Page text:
Although boot camps alone may not lay the foundations for a tech career, it’s hard to deny their popularity. The number of programs continues to grow; tuition alone can run from between $5,000 to $20,000 for a full-time program (with the average coming in at about $11,000), according to the review site Course Report. Identifying the right boot camp isn’t something to approach lightly.
If you’re considering a boot camp, bear three things in mind:
Full-Time and Immersive Programs Aren’t for Everybody
“The approach is biased toward people who can make the commitment, who have the ability to learn quickly and won’t be overwhelmed by a fire hose of material,” said Kush Patel, CEO of San Francisco-based App Academy.
The Best Programs Take a Social Approach
With those programs, the majority of time is spent in peer programming or small-group work. Students need to be comfortable working with both peers and instructors one-on-one. If you’re more comfortable in a classroom and working through assignments on your own, a boot camp is likely not for you.
A Counterintuitive Point
A specific programming language or technology should rarely be the decisive factor in choosing a boot camp. Even though many programs focus on a particular language or set of languages, the top programs really aim to teach you the best practices in software development. “We want to teach people how to think like a programmer, present themselves like a programmer,” said Michael Girdley, CEO of Codeup in San Antonio, Texas. “We’re not an air-conditioning repair school.”
Your Research Checklist
With all that said, how do you find the boot camp that’s right for you? In 2015, 67 coding boot camps instructed more than 16,000 students in the U.S., a 138 percent increase from 2014. Some criteria (such as location, duration and cost) may be easy to settle on. But you also need to consider the quality of the program and the results realized by its graduates. How do you measure those? Try these approaches:
- To get a sense of the experience, Girdley suggests looking at online reviews. Patel recommends Yelp in particular, but websites such as Course Report and SwitchUp also offer reviews and ratings. Talk to graduates of the programs you’re considering; Girdley thinks it’s a red flag when a camp won’t identify alumni or put you in touch with its students.
- Dig into the characteristics of the boot camp’s students, both when they’re coming into the program and after they’ve completed it. For example, how much money did they make when they began the boot camp, and what salaries were they offered when they graduated? Also, what kind of backgrounds do they have? Figuring out their degrees and experience will give you an idea of the type of people who pass through the program.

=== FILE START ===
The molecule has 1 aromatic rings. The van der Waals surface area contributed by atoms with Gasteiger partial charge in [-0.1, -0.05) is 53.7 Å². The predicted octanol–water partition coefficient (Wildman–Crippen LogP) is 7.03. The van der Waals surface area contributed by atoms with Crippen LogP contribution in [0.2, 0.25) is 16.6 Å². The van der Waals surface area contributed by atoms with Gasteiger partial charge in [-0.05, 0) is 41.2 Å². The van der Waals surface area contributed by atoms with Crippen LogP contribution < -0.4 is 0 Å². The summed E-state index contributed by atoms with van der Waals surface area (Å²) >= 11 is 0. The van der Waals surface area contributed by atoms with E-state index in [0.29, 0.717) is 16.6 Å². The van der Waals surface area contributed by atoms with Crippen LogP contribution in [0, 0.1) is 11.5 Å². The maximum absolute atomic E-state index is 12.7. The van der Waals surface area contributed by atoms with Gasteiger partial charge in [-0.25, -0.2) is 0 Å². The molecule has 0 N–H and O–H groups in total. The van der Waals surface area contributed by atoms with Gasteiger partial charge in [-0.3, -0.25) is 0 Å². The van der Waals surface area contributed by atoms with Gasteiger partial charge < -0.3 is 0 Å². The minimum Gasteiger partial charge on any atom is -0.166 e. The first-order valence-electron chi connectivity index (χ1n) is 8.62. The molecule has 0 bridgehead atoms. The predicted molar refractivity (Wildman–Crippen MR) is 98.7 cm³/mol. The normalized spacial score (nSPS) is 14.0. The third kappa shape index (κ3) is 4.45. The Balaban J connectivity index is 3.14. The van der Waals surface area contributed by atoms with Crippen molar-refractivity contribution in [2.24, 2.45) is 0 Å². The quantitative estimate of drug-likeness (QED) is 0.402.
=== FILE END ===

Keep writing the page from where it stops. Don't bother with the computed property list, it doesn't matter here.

- Which companies hire the boot camp’s graduates? Are they going to brand-name employers such as Google and Facebook, or do they join well-funded startups in New York or Silicon Valley? (Or as Patel puts it: do the employers set a high technical bar?) Most of all, find out the proportion of students who find jobs soon after graduating.
- Though opinions differ on how long the optimal program should last, it’s hard to imagine learning the basics of software development in less than 12 weeks. (Codeup’s Girdley believes 16 weeks are needed.) A good rule of thumb: The shorter the program, the harder the questions you should ask about its methods.
- Look hard at the boot camp’s instructors and their experience. You want instructors who’ve spent time developing real projects under real business pressures. In addition, the lower the ratio of instructors to students, the better; find out how much time you’ll spend working directly with the faculty. “One-on-one instruction with a really good tutor is the most effective method of learning,” Girdley said. “If you’re going to get one-on-one time, I don’t think you can go wrong.”
- Do they put their money where their mouth is? Many top boot camps offer some kind of guarantee that you’ll find work after graduation. Codeup, for example, refunds 50 percent of its tuition if a student doesn’t find work within six months. App Academy bases its on a percentage of each student’s first-year salary, and doesn’t expect payment until they’re hired.
- Do they support your job search? The best boot camps can be as intense in their approach to career advice and coaching as they are to teaching software development. Look for a program that has close relationships with employers, offers one-on-one time with its career staff, and will continue to support you with advice and networking even after you’ve landed your first job.
- Finally, ask around. Patel suggests talking to engineering hiring managers, most of whom have probably interviewed graduates from a number of programs. Also, seek out the opinions of recruiters and your network about which boot camps seem most promising for someone with your particular career plans.
At the end of the day, Girdley points out, much depends on your own commitment. “I can’t sell you a pill to lose 20 pounds in a day,” he said. “This is hard work, and anything hard requires time and effort.”